The Herald-Dispatch was founded in 1909 when two Huntington newspapers, the Herald and the Dispatch, merged. In 1927, the newspaper became a part of the Huntington Publishing Company, operated by Joseph Harvey Long, the owner of the Huntington Advertiser. The company was operated by the Long family until 1971, when it was sold to the Honolulu Star Bulletin and then to Gannett ten months later.
Its companion afternoon paper, the Huntington Advertiser, ceased as a separate publication in 1979. Prior to the Huntington Advertiser's demise, the combined Sunday newspaper was referred to as the Herald-Advertiser, correctly depicted in the movie We Are Marshall. Today, it also publishes the Putnam Herald and the Lawrence Herald, more localized editions of The Herald-Dispatch serving Putnam County, West Virginia and Lawrence County, Ohio, respectively.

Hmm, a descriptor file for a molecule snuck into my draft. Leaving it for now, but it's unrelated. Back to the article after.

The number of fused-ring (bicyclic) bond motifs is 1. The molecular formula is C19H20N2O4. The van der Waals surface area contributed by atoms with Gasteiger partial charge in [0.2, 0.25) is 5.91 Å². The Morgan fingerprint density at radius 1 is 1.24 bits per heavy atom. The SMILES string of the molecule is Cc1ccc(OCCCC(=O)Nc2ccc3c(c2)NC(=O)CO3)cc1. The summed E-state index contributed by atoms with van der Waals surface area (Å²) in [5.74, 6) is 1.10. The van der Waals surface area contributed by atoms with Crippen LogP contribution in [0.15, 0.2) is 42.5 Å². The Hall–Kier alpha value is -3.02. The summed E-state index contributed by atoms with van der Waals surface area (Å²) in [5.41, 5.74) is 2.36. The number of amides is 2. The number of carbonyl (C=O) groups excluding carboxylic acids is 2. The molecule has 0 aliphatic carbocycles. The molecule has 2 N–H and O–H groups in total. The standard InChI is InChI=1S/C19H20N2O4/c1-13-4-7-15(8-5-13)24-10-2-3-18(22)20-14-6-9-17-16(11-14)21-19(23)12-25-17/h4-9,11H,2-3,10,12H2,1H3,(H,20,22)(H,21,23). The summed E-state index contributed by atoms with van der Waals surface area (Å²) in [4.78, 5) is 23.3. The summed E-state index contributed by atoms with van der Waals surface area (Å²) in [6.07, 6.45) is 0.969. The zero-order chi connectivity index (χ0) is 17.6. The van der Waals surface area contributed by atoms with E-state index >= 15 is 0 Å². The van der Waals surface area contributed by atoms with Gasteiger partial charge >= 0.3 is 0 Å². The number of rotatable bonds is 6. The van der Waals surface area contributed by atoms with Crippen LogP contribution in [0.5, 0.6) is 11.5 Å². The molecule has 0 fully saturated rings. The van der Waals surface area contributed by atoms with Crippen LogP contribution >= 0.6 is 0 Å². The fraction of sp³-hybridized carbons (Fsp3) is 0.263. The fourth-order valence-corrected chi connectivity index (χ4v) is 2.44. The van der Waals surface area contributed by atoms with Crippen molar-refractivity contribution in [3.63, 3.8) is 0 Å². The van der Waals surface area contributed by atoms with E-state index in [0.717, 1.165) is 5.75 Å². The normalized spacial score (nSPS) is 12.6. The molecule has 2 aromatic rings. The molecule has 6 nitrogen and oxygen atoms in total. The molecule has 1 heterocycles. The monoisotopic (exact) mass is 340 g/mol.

For the six-month period ending March 31, 2005, the total average paid circulation was 29,098 for the daily edition and 35,552 for the Sunday edition.
On May 23, 2009, Champion Industries, which owned the paper at that time, revealed that it was in default of a $70 million loan from Fifth Third Bank and the previous owners, and fired 24 employees, representing about 15% of its workforce. In October 2011, they laid off additional employees.
In 2013, Champion Industries sold The Herald-Dispatch to local politician, Douglas Reynolds, the son of Champion's chief executive.